The goal is to facilitate data processing by standardizing data definitions with standardized structures and resolving any differences created by the same data objects in different data sources. The benefits of standardizing data with a Canonical Data Model include increasing trust in the data, unification of taxonomies for the enterprise-level analysis, and a simplified ETL process for populating data into the data warehouse.

Architecture

A data warehouse architecture consists of layers that correspond to the tasks associated with preprocessing raw and unstructured data into structured data. Layers enable us to understand and classify the status and type of data as it flows progressively through each layer. Data ingestion, preprocessing, and transformation ensure that the final layer offers data quality to consumers.

Before we examine the layers in the Data Warehouse architecture, a basic understanding of ingestion is required.

Data Ingestion Techniques

Data ingestion is the process of obtaining data from several raw data sources and moving that data to the first layer. The process of data transformation first begins with data ingestion, where large amounts of raw data are ingested from several data sources. Here are two techniques for performing data ingestion:

Batch Data Ingestion – Groups of raw data are extracted and transported from data sources to the first layer. Batch processing can also be performed between the layers of a data warehouse architecture. Batch processing is inexpensive because fewer computing resources are required. However, this process can also be slow.

Streaming Data Ingestion – Data is continuously moved from the raw data sources to the first layer. With streaming data ingestion, data availability is quicker and faster for business environments where timely, accurate, and fresh data is required for business intelligence. Although streaming ensures a continuous flow of data, when the streamed data is ingested into the data warehouse, it may be transformed into batches.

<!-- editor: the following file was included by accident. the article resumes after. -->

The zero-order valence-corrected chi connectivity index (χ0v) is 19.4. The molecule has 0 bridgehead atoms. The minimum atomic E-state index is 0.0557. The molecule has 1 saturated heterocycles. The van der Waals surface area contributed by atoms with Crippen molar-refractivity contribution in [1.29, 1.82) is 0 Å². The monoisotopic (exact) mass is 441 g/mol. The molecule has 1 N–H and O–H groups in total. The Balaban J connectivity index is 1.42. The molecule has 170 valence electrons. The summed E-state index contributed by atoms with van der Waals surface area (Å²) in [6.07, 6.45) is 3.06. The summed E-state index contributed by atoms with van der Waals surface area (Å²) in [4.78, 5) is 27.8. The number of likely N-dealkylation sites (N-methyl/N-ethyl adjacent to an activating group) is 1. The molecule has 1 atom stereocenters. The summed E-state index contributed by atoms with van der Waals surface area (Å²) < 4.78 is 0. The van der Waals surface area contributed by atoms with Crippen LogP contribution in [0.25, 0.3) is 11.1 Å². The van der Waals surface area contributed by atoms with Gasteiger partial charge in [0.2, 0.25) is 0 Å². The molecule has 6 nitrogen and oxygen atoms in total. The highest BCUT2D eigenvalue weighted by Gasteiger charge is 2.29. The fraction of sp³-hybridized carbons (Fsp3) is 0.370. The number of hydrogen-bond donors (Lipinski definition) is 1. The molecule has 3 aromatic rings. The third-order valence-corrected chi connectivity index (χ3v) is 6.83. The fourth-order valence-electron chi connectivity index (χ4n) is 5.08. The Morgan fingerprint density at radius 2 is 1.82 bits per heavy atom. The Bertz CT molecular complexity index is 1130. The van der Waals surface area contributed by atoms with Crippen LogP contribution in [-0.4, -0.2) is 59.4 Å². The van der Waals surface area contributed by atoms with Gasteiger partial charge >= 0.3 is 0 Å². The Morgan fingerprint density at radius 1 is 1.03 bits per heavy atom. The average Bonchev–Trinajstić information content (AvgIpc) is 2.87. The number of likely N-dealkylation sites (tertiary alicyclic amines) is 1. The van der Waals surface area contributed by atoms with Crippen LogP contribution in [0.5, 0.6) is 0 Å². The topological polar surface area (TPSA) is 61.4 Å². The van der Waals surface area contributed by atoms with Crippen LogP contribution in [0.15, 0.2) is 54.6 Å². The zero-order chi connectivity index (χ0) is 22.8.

Data Warehouse Layers

We will review three primary layers of the data warehouse architecture (first, second, third) – which are classified as bronze, silver, and gold to indicate the quality of data. Each layer has a different purpose, and the data quality varies depending on the layer where the data is located.

Figure 5 shows the three layers of a data warehouse during the progressive data journey of extracting, transforming, and loading data into a data warehouse. An explanation of each layer follows the figure.

Figure 5 – Layers of a Data Warehouse

First Layer

Data from various sources is extracted, ingested, and transported into the first layer, which corresponds to raw data that is classified as bronze. In the ETL process, this is the layer that corresponds to the task of extraction. When data arrives in the first layer, it is identical to the raw data in the data sources. The extracted data is placed in a dedicated area. The table structure is identical to the tables in the data sources, and this raw data is classified as bronze. Row-level data quality checks are performed in this layer (for example, date format and address format).

Second Layer

In the second layer, where data is classified as silver in the staging area, cleaning, refinement, and normalization tasks are performed. In the ETL process, this layer corresponds to the task of data transformation.

Data originating from multiple sources can have multiple references and labels for a single item.  You have the option to introduce a Canonical Data Model at this layer. A Canonical Data Model standardizes data by facilitating an agreement between different stakeholders in the organization. Data redundancies are eliminated or minimized to ensure that there is a single reference to a data item (for example, using the term Customer instead of Purchaser, Buyer, Shopper, etc).

If your environment does not have a data lake, you can apply a Star or a Snowflake schema to the data in this layer. Facts are typically collections of numeric values that can be aggregated, and dimensions are groups of hierarchies and descriptors that define the facts. Merging and matching of data is performed in this layer. Basic checks for quality (for example, data freshness and basic business rules) are performed in the second layer.

Third Layer

The data already has a schema that was applied, and it is loaded into the data warehouse. At this third layer, the data is classified as gold. Data is denormalized with fewer joins. Full-scale data quality checks (data accuracy, data integrity and more) are performed at this stage, and data in this layer is ready for consumers and analytics. Techniques such as Slowly Changing Dimensions are performed at this layer.

Figure 6 shows data warehouse layers without a data lake.

Figure 6 – Layers of a Data Warehouse Without a Data Lake

Dimensional Modeling With a Schema

A schema plays an important role in transforming raw, structured data into usable data that can be leveraged by consumers and applications for analytics, business intelligence, machine learning, IoT, and more. Let’s look at two popular schemas that enable dimensional modeling – the Star schema and the Snowflake schema. Both schemas are modeled around a fact table and dimension tables.